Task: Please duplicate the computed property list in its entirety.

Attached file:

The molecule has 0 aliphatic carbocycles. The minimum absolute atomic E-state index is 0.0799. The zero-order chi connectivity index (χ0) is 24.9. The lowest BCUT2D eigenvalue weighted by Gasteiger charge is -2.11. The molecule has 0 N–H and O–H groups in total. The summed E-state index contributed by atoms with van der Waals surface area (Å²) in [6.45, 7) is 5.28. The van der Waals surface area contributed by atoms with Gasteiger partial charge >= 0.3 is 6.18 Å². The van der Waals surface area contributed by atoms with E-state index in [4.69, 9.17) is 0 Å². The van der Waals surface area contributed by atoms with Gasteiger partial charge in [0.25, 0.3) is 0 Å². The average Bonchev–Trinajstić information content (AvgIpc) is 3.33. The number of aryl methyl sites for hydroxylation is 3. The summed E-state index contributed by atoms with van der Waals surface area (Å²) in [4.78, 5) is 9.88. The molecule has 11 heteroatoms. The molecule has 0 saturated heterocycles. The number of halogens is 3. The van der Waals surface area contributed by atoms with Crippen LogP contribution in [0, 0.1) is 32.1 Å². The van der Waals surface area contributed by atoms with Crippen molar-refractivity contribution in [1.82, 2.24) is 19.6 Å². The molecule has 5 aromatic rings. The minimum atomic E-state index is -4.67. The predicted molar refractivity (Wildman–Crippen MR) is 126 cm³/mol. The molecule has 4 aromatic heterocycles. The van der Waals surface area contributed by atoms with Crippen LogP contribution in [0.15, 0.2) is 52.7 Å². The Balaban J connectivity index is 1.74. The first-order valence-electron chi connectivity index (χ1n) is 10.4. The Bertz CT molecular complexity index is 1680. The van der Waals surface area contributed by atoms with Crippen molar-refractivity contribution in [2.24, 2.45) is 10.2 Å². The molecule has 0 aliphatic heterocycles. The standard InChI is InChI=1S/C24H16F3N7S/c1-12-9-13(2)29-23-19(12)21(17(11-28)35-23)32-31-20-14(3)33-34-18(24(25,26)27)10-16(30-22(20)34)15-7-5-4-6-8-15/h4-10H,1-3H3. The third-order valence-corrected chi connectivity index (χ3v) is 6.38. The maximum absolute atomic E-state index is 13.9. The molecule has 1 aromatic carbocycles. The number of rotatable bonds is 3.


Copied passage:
The molecule has 0 aliphatic carbocycles. The minimum absolute atomic E-state index is 0.0799. The zero-order chi connectivity index (χ0) is 24.9. The lowest BCUT2D eigenvalue weighted by Gasteiger charge is -2.11. The molecule has 0 N–H and O–H groups in total. The summed E-state index contributed by atoms with van der Waals surface area (Å²) in [6.45, 7) is 5.28. The van der Waals surface area contributed by atoms with Gasteiger partial charge >= 0.3 is 6.18 Å². The van der Waals surface area contributed by atoms with E-state index in [4.69, 9.17) is 0 Å². The van der Waals surface area contributed by atoms with Gasteiger partial charge in [0.25, 0.3) is 0 Å². The average Bonchev–Trinajstić information content (AvgIpc) is 3.33. The number of aryl methyl sites for hydroxylation is 3. The summed E-state index contributed by atoms with van der Waals surface area (Å²) in [4.78, 5) is 9.88. The molecule has 11 heteroatoms. The molecule has 0 saturated heterocycles. The number of halogens is 3. The van der Waals surface area contributed by atoms with Crippen LogP contribution in [0, 0.1) is 32.1 Å². The van der Waals surface area contributed by atoms with Crippen molar-refractivity contribution in [1.82, 2.24) is 19.6 Å². The molecule has 5 aromatic rings. The minimum atomic E-state index is -4.67. The predicted molar refractivity (Wildman–Crippen MR) is 126 cm³/mol. The molecule has 4 aromatic heterocycles. The van der Waals surface area contributed by atoms with Crippen LogP contribution in [0.15, 0.2) is 52.7 Å². The Balaban J connectivity index is 1.74. The first-order valence-electron chi connectivity index (χ1n) is 10.4. The Bertz CT molecular complexity index is 1680. The van der Waals surface area contributed by atoms with Crippen molar-refractivity contribution in [2.24, 2.45) is 10.2 Å². The molecule has 0 aliphatic heterocycles. The standard InChI is InChI=1S/C24H16F3N7S/c1-12-9-13(2)29-23-19(12)21(17(11-28)35-23)32-31-20-14(3)33-34-18(24(25,26)27)10-16(30-22(20)34)15-7-5-4-6-8-15/h4-10H,1-3H3. The third-order valence-corrected chi connectivity index (χ3v) is 6.38. The maximum absolute atomic E-state index is 13.9. The molecule has 1 aromatic carbocycles. The number of rotatable bonds is 3.